Get our newsletter delivered directly to your inbox
I have already subscribed | Do not show this message again
Your email has been successfully registered.
The former soldier and lobbyist for weapons maker Raytheon Co, Mark Esper, was sworn in as the Pentagon Chief.
Army Secretary Mark Esper was sworn in as U.S. secretary of defense Tuesday, hours after the Senate cast a strong bipartisan vote, ending the longest period the Pentagon has been without a permanent top official.
Esper was sworn in by U.S. Supreme Court Justice Samuel Alito in a White House ceremony hosted by President Donald Trump and attended by a number of Republican lawmakers. He was confirmed by the U.S. Senate on a vote of 90-8 several hours earlier.
“That’s a vote that we’re not accustomed to, Mark. I have to say that, so congratulations,” Trump told Esper, a former professional staff member of the Senate Foreign Relations Committee and Senate Governmental Affairs Committee.
Four of the eight “No” votes came from senators running for the 2020 Democratic presidential nomination — Cory Booker, Kirsten Gillibrand, Kamala Harris, and Amy Klobuchar.
Trump’s new choice, mark’s the third pick to run the Pentagon since he took office. Previously, acting Secretary of Defense Patrick Shanahan was working as acting Pentagon chief.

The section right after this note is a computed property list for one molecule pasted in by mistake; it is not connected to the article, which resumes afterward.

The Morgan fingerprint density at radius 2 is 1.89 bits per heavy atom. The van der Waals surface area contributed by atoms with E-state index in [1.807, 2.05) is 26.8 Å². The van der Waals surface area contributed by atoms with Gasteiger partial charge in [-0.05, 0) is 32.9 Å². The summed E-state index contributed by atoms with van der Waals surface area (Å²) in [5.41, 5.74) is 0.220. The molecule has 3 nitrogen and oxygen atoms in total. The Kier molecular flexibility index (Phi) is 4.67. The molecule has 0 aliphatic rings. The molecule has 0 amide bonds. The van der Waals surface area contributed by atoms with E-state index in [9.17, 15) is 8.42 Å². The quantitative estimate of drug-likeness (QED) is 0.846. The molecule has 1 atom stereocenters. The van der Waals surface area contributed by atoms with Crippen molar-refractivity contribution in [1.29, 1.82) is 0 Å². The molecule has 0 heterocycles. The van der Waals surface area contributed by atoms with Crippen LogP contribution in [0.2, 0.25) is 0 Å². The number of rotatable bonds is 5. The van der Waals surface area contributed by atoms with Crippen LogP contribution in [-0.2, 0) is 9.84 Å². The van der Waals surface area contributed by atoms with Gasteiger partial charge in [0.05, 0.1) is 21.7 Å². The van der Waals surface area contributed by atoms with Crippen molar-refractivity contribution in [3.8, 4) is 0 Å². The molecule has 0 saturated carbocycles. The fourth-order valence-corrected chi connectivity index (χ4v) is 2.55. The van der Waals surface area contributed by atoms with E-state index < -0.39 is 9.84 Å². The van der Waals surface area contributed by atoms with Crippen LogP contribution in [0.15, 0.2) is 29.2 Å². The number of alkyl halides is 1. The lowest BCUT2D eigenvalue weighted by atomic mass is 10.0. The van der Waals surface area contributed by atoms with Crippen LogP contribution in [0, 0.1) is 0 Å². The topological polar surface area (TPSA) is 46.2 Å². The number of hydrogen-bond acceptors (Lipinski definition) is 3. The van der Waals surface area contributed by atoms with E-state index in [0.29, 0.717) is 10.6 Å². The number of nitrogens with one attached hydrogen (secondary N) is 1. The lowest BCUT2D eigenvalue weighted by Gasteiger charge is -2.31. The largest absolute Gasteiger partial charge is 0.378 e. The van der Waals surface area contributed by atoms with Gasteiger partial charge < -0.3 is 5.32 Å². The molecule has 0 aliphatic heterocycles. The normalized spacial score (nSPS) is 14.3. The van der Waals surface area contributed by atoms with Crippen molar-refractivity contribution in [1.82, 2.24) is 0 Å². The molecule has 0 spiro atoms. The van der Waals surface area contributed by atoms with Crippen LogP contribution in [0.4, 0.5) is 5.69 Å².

Esper, 55, has been working in the Pentagon since 2017 when Trump named him Army Secretary. Contrary to former acting Secretary Shanahan, Esper has a long career in the armed forces a new private sector-minded approach to warfare
The former soldier and lobbyist for weapons maker Raytheon Co (RTN.N) received strong bipartisan support despite sharp questioning during his confirmation hearing by Democratic Senator Elizabeth Warren about his ties to Raytheon and his refusal to extend an ethics commitment he signed in 2017 to avoid decisions involving the company.
Warren, 2020 presidential hopeful, was the only member of the Senate Armed Services Committee to voice opposition to Esper’s confirmation during the hearing. Raytheon is the third-largest U.S. defense contractor.
Shanahan withdrew from consideration on June 18 after reports emerged of domestic violence in his family.